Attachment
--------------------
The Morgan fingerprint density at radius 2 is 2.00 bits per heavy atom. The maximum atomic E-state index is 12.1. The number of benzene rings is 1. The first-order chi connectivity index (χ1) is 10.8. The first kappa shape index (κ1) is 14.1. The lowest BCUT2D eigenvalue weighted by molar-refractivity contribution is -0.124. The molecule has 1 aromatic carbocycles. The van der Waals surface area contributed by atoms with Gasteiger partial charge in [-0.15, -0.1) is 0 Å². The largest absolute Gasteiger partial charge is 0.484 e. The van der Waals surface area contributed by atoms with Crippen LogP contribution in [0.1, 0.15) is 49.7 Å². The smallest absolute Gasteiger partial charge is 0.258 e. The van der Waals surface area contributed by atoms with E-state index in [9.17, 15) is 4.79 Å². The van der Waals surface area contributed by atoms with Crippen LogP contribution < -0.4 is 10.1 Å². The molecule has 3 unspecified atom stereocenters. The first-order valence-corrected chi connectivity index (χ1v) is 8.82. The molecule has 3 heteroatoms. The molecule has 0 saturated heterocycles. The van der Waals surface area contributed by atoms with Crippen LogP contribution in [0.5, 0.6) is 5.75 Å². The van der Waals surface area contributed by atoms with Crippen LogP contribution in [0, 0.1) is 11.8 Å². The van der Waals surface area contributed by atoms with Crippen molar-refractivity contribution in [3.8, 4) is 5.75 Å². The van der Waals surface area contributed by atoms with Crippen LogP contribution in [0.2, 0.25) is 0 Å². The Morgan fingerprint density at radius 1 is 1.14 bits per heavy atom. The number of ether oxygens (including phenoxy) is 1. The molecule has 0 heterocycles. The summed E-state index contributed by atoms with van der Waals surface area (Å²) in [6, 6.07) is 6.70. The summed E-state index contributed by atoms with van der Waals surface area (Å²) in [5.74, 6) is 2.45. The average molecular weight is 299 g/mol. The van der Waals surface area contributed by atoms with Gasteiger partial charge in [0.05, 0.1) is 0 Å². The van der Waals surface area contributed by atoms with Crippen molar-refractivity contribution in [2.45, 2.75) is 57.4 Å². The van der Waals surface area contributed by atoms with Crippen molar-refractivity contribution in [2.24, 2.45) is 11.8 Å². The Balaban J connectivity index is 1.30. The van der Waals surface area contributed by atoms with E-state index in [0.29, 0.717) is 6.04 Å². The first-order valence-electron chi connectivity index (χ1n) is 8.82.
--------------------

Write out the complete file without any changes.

The Morgan fingerprint density at radius 2 is 2.00 bits per heavy atom. The maximum atomic E-state index is 12.1. The number of benzene rings is 1. The first-order chi connectivity index (χ1) is 10.8. The first kappa shape index (κ1) is 14.1. The lowest BCUT2D eigenvalue weighted by molar-refractivity contribution is -0.124. The molecule has 1 aromatic carbocycles. The van der Waals surface area contributed by atoms with Gasteiger partial charge in [-0.15, -0.1) is 0 Å². The largest absolute Gasteiger partial charge is 0.484 e. The van der Waals surface area contributed by atoms with Crippen LogP contribution in [0.1, 0.15) is 49.7 Å². The smallest absolute Gasteiger partial charge is 0.258 e. The van der Waals surface area contributed by atoms with E-state index in [9.17, 15) is 4.79 Å². The van der Waals surface area contributed by atoms with Crippen LogP contribution < -0.4 is 10.1 Å². The molecule has 3 unspecified atom stereocenters. The first-order valence-corrected chi connectivity index (χ1v) is 8.82. The molecule has 3 heteroatoms. The molecule has 0 saturated heterocycles. The van der Waals surface area contributed by atoms with Crippen LogP contribution in [0.5, 0.6) is 5.75 Å². The van der Waals surface area contributed by atoms with Crippen LogP contribution in [0, 0.1) is 11.8 Å². The van der Waals surface area contributed by atoms with Crippen molar-refractivity contribution in [3.8, 4) is 5.75 Å². The van der Waals surface area contributed by atoms with Crippen LogP contribution in [0.2, 0.25) is 0 Å². The Morgan fingerprint density at radius 1 is 1.14 bits per heavy atom. The number of ether oxygens (including phenoxy) is 1. The molecule has 0 heterocycles. The summed E-state index contributed by atoms with van der Waals surface area (Å²) in [6, 6.07) is 6.70. The summed E-state index contributed by atoms with van der Waals surface area (Å²) in [5.74, 6) is 2.45. The average molecular weight is 299 g/mol. The van der Waals surface area contributed by atoms with Gasteiger partial charge in [0.05, 0.1) is 0 Å². The van der Waals surface area contributed by atoms with Crippen molar-refractivity contribution in [2.45, 2.75) is 57.4 Å². The van der Waals surface area contributed by atoms with Crippen molar-refractivity contribution in [2.24, 2.45) is 11.8 Å². The Balaban J connectivity index is 1.30. The van der Waals surface area contributed by atoms with E-state index in [0.29, 0.717) is 6.04 Å². The first-order valence-electron chi connectivity index (χ1n) is 8.82.